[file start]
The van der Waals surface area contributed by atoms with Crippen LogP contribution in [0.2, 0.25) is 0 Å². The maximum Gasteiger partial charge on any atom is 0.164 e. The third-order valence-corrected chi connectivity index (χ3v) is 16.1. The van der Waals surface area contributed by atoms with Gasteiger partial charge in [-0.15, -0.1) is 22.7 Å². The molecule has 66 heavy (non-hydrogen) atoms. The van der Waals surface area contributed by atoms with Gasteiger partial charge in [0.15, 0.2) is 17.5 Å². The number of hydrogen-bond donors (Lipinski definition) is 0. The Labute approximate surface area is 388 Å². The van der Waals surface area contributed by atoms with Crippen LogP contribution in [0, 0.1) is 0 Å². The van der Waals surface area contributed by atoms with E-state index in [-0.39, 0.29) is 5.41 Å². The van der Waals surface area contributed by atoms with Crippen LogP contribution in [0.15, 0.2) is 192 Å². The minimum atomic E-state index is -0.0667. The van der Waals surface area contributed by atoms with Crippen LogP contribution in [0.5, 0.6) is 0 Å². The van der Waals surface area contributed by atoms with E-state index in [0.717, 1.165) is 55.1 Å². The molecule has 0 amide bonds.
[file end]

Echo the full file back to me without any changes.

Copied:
The van der Waals surface area contributed by atoms with Crippen LogP contribution in [0.2, 0.25) is 0 Å². The maximum Gasteiger partial charge on any atom is 0.164 e. The third-order valence-corrected chi connectivity index (χ3v) is 16.1. The van der Waals surface area contributed by atoms with Gasteiger partial charge in [-0.15, -0.1) is 22.7 Å². The molecule has 66 heavy (non-hydrogen) atoms. The van der Waals surface area contributed by atoms with Gasteiger partial charge in [0.15, 0.2) is 17.5 Å². The number of hydrogen-bond donors (Lipinski definition) is 0. The Labute approximate surface area is 388 Å². The van der Waals surface area contributed by atoms with Crippen LogP contribution in [0, 0.1) is 0 Å². The van der Waals surface area contributed by atoms with E-state index in [-0.39, 0.29) is 5.41 Å². The van der Waals surface area contributed by atoms with Crippen LogP contribution in [0.15, 0.2) is 192 Å². The minimum atomic E-state index is -0.0667. The van der Waals surface area contributed by atoms with Crippen LogP contribution in [0.5, 0.6) is 0 Å². The van der Waals surface area contributed by atoms with E-state index in [0.717, 1.165) is 55.1 Å². The molecule has 0 amide bonds.